Date of Conferral
Doctor of Business Administration (D.B.A.)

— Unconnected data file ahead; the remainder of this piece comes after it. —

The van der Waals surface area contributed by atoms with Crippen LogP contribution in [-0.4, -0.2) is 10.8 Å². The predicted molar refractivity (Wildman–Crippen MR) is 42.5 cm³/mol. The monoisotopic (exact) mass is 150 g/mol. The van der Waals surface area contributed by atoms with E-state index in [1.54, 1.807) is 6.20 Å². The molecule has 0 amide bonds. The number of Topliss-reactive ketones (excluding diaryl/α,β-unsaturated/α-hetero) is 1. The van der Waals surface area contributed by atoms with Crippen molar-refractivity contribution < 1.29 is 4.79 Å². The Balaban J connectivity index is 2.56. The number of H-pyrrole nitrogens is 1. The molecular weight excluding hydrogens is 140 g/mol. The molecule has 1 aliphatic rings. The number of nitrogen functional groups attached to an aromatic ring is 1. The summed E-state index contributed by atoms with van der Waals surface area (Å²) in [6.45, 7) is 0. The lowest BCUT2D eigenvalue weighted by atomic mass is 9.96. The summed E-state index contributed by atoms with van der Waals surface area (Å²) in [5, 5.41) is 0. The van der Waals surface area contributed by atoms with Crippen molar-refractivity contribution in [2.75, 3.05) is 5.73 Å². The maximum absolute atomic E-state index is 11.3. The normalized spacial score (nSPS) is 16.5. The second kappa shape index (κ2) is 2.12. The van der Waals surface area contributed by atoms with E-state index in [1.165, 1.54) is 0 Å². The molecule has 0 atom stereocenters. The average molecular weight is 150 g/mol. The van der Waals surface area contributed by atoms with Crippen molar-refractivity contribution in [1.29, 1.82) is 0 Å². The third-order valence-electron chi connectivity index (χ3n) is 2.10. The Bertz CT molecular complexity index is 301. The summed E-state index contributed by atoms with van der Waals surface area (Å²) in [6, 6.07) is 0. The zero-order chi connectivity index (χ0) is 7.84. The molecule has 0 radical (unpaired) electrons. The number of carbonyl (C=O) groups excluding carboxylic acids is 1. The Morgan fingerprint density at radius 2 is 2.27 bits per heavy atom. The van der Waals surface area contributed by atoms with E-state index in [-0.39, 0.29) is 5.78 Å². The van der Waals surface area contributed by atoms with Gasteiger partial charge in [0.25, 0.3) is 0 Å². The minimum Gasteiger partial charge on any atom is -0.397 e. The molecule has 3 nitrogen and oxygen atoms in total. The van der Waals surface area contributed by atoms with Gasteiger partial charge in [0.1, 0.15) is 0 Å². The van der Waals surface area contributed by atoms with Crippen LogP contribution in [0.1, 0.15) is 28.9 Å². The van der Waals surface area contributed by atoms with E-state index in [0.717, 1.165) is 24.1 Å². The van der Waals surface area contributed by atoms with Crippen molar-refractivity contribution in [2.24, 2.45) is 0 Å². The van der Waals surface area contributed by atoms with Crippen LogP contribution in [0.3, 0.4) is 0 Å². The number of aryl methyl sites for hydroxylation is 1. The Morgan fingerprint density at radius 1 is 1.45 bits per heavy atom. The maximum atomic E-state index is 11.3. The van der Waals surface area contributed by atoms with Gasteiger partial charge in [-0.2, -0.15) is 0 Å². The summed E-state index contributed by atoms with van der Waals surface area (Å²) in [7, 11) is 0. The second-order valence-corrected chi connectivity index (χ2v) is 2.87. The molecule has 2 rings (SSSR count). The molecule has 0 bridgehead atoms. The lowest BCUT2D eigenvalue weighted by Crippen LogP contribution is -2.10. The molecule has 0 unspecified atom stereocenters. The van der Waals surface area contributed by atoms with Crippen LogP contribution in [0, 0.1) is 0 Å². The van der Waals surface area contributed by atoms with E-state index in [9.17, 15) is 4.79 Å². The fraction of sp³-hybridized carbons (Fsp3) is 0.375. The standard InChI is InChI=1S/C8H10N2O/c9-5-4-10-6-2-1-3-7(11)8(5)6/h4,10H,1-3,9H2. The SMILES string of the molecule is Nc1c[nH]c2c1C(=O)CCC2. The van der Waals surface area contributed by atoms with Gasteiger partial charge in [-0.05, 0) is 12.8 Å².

Organizational leaders face obstacles stemming from the lack of employee retention. An ineffective retention strategy can result in the loss of employees and the loss of institutional knowledge. Lack of appropriate retention strategies can negatively impact the reputation of the organization and ultimately affect the financial standing of an organization. Grounded by Herzberg's 2-factor theory, the purpose of this multiple case study was to explore strategies small retail business managers in Trinidad used to retain employees. I collected data through face-to-face semistructured interviews with 5 small business managers and a review of company documents. Data were analyzed using methodological triangulation, thematic analysis, and Hutchinson, Johnston, and Breckon's analytic techniques to identify patterns and themes. Member checking was completed to ensure accuracy and credibility. Five themes emerged from the data: frequent communication improved employee retention, employee engagement motivated employees, compensation considered effective retention strategy, employee recognition enhanced job satisfaction, and advancement decreased job dissatisfaction. The findings from this study may contribute to positive social change by increasing awareness of effective retention strategies. Potential insight into effective retention strategies can benefit leaders and provide stability for employees. Improvement in retention strategies can lead to stabilized employment for employees and their families thus keeping the replacement costs at a minimum and increasing organizational performance.